2019 Subaru Forester Drivers’ Notes Review | Space with a view
The Subaru Forester, launching in the 1990s, is one of the earliest crossover models, blending SUV design and capability with car-like handling and refinement. For 2019, the Forester was completely redesigned, though it might be hard to tell. The styling is conservatively updated, and the boxy, upright design people seem to like it kept as untouched as possible.
One of the bigger changes is the under-the-hood offerings. The 250-horsepower turbocharged 2.0-liter flat-4 has been dropped completely. Also, the standard 2.5-liter naturally aspirated flat-4 no longer offers a manual transmission option. On the upside, power has increased from 170 horsepower to 182, and torque increases from 174 pound-feet to 176.
Editor-in-Chief Greg Migliore: I spent a couple of nights in the 2019 Forester and I generally liked it. The new gen feels fresher, without overt changes. The front end looks great. All of the sharp design lines, the now-standard LED headlights and the prominent grille work together to make a statement. Subaru, Ford and plenty of others, all seem to have taken a page from Audi’s playbook of using piercing headlights and a simple yet sporty silhouette. It works. The back is not as good. The last Forester looked cleaner. This one looks like a Honda CR-V knock-off. It’s tough to make rear styling in a crossover great, but the Forester went in the wrong direction. Overall, though, it’s a good looking machine, stem to almost stern.
Inside, the visibility is outstanding. The pillars are relatively thin and the seats are mounted up rather high. You can see out of this thing in all directions. The Forester has always had a good greenhouse feel, so I’m glad that continues. Inside is more of a mixed bag. The cabin pieces and shapes are a little cheap and odd. This one, done up in almost all black with some leather, is decent, but I’d prefer a simpler aesthetic. The boxer four is fine. It works hard to build speed, but it channels mid-range power and blasts by slower moving traffic. The Forester rides better than ever, thanks in part to Subaru’s new global platform. Steering is a little light in a good way, the brakes have a solid grab and in general, I like driving the Forester. I’m more of an Outback guy, but Subaru has fortified the Forester in enough ways to keep it competitive.
Here’s looking at you @subaru_usa. LEDs on the Forester are slick. @therealautoblog pic.twitter.com/od6NIEYRO7
— Greg Migliore (@GregMigliore) December 13, 2018
Assistant Editor Zac Palmer: When I first crawled into the new Forester, I couldn’t have been happier for what I could see. That is, I could actually see out of it! The visibility in front, back and all around is better than any other new crossover or SUV I’ve driven. It felt as though I was taken back a good 20 years, when being able to see out of a car was something we all took for granted. More intense crash structures and slicker profiles have worn us all down to the point that average to poor visibility is accepted nowadays. It doesn’t have to be that way; the Forester is one of the few to still prioritize a driver’s vision over nearly everything else.
What the Forester doesn’t have is an engine. Well, it has one, but don’t go bragging about it. The flat-four is flat-out underpowered. There’s no way around it, and you’re going to have to be OK with that if you buy one. Perhaps the old Subaru specialists at Cobb should take a crack at coaxing a bit more grunt out of it with some forced induction. Normally, I would accept it, because who actually buys a compact crossover for driving fun? But this vehicle is so good in every other department that Subaru is missing a prime opportunity at being the best in its segment.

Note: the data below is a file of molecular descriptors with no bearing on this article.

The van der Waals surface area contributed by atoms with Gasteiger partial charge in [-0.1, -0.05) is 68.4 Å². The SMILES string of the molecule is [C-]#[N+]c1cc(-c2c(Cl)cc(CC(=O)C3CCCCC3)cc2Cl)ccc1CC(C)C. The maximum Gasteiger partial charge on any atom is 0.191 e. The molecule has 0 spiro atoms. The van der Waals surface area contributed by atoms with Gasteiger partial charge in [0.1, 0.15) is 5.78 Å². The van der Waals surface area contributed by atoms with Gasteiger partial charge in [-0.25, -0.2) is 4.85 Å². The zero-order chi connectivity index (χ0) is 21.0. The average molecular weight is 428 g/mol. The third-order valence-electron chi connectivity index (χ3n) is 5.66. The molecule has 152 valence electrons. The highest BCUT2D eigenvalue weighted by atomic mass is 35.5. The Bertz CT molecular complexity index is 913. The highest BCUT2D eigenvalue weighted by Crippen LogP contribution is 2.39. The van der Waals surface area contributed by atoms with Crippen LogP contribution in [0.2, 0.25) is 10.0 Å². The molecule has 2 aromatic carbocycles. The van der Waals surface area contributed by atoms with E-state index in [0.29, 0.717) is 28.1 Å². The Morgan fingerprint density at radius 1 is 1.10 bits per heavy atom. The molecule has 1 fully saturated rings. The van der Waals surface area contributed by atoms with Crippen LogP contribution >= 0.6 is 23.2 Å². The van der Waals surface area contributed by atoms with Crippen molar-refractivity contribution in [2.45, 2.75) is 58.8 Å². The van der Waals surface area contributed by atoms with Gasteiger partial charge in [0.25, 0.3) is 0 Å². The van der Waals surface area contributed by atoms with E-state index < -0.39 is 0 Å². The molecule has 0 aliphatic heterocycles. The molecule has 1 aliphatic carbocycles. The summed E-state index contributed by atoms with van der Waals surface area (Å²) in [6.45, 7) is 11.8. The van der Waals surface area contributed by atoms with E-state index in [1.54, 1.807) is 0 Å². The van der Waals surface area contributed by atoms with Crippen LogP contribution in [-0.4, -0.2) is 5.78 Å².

All the utilitarian crossover things are done right, it’s supremely comfortable to cruise around in and the tech is easy to use. You’ll even be impressed by its mannerisms through the twisties — it refused to ever get out of sorts or feel top heavy when putting it through my little crash course. This little ‘ute is about 90 percent of the way there in my book. Make a more powerful engine as an option, and you’ll have the ideal crossover.
Associate Editor Joel Stocksdale: Like my colleagues, I was impressed at the Forester’s light, airy interior, amazing visibility and loads of space. These have been hallmarks of the Forester for years, and they haven’t been lost. A lot of credit has to go to the Forester’s shape. While it hides it fairly well, few vehicles are as boxy and upright as a Forester. It’s particularly evident in the sides, where it seems every part of the car was pushed out to the edges of some invisible box and pressed as flat against it as possible. As such, it can looks a little awkward from some angles, but mostly just looks like an average crossover with Subaru cues.
The Forester is mostly a pleasant vehicle to drive. Besides the amazing visibility, it has quick steering, solid grip and feels far lighter than most crossovers in its class. As a result, even with a fair bit of body roll, it’s rather easy and fun to chuck it around corners.
I actually wasn’t really wanting for power from the 182-horsepower 2.5-liter four-cylinder. It felt like it accelerated acceptably. But what I did want was more refinement. Subaru’s flat engines, as nifty as they can be, are still really thrashy and noisy. The CVT doesn’t help things. It doesn’t hide its variable nature as much as other CVTs, so there were more rev holding and “rubber band” sensations than I’d like. A manual transmission or better CVT tuning would go a long way to making the engine more fun. And while I do feel the power is fine, I agree with Zac that a turbo engine would still be nice. But those things aside, and the Forester is a really nice and extraordinarily practical crossover.